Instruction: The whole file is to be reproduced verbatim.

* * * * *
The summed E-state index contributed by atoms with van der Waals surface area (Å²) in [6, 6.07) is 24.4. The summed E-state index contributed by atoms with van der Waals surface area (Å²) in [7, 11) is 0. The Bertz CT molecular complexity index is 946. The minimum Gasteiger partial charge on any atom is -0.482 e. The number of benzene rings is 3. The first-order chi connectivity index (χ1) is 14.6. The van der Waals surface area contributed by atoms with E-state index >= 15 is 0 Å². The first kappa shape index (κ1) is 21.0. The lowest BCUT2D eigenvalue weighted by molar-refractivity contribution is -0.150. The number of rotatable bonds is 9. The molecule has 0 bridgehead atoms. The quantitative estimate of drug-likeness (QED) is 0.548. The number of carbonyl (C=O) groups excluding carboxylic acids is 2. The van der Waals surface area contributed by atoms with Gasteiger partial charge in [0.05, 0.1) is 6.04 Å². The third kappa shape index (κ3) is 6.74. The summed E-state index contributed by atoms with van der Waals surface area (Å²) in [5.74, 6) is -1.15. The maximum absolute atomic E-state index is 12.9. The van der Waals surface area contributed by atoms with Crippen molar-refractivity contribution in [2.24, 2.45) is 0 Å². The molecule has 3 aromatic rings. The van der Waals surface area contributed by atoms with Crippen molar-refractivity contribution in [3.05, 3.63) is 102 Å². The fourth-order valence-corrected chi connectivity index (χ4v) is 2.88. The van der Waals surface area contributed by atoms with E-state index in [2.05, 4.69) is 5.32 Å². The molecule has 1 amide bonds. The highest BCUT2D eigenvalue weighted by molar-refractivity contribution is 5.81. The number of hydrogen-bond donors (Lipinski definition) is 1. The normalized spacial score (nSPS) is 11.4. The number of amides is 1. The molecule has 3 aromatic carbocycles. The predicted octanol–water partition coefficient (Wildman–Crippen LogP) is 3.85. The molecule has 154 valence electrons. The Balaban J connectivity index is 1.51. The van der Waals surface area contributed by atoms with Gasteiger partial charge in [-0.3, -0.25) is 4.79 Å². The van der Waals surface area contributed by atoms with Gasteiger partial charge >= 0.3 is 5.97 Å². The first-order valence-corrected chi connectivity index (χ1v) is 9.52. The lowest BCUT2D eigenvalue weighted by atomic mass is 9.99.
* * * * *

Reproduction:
The summed E-state index contributed by atoms with van der Waals surface area (Å²) in [6, 6.07) is 24.4. The summed E-state index contributed by atoms with van der Waals surface area (Å²) in [7, 11) is 0. The Bertz CT molecular complexity index is 946. The minimum Gasteiger partial charge on any atom is -0.482 e. The number of benzene rings is 3. The first-order chi connectivity index (χ1) is 14.6. The van der Waals surface area contributed by atoms with E-state index >= 15 is 0 Å². The first kappa shape index (κ1) is 21.0. The lowest BCUT2D eigenvalue weighted by molar-refractivity contribution is -0.150. The number of rotatable bonds is 9. The molecule has 0 bridgehead atoms. The quantitative estimate of drug-likeness (QED) is 0.548. The number of carbonyl (C=O) groups excluding carboxylic acids is 2. The van der Waals surface area contributed by atoms with Gasteiger partial charge in [0.05, 0.1) is 6.04 Å². The third kappa shape index (κ3) is 6.74. The summed E-state index contributed by atoms with van der Waals surface area (Å²) in [5.74, 6) is -1.15. The maximum absolute atomic E-state index is 12.9. The van der Waals surface area contributed by atoms with Crippen molar-refractivity contribution in [2.24, 2.45) is 0 Å². The molecule has 3 aromatic rings. The van der Waals surface area contributed by atoms with Crippen molar-refractivity contribution in [3.05, 3.63) is 102 Å². The fourth-order valence-corrected chi connectivity index (χ4v) is 2.88. The van der Waals surface area contributed by atoms with E-state index in [2.05, 4.69) is 5.32 Å². The molecule has 1 amide bonds. The highest BCUT2D eigenvalue weighted by molar-refractivity contribution is 5.81. The number of hydrogen-bond donors (Lipinski definition) is 1. The normalized spacial score (nSPS) is 11.4. The number of amides is 1. The molecule has 3 aromatic carbocycles. The predicted octanol–water partition coefficient (Wildman–Crippen LogP) is 3.85. The molecule has 154 valence electrons. The Balaban J connectivity index is 1.51. The van der Waals surface area contributed by atoms with Gasteiger partial charge in [-0.3, -0.25) is 4.79 Å². The van der Waals surface area contributed by atoms with Gasteiger partial charge >= 0.3 is 5.97 Å². The first-order valence-corrected chi connectivity index (χ1v) is 9.52. The lowest BCUT2D eigenvalue weighted by atomic mass is 9.99.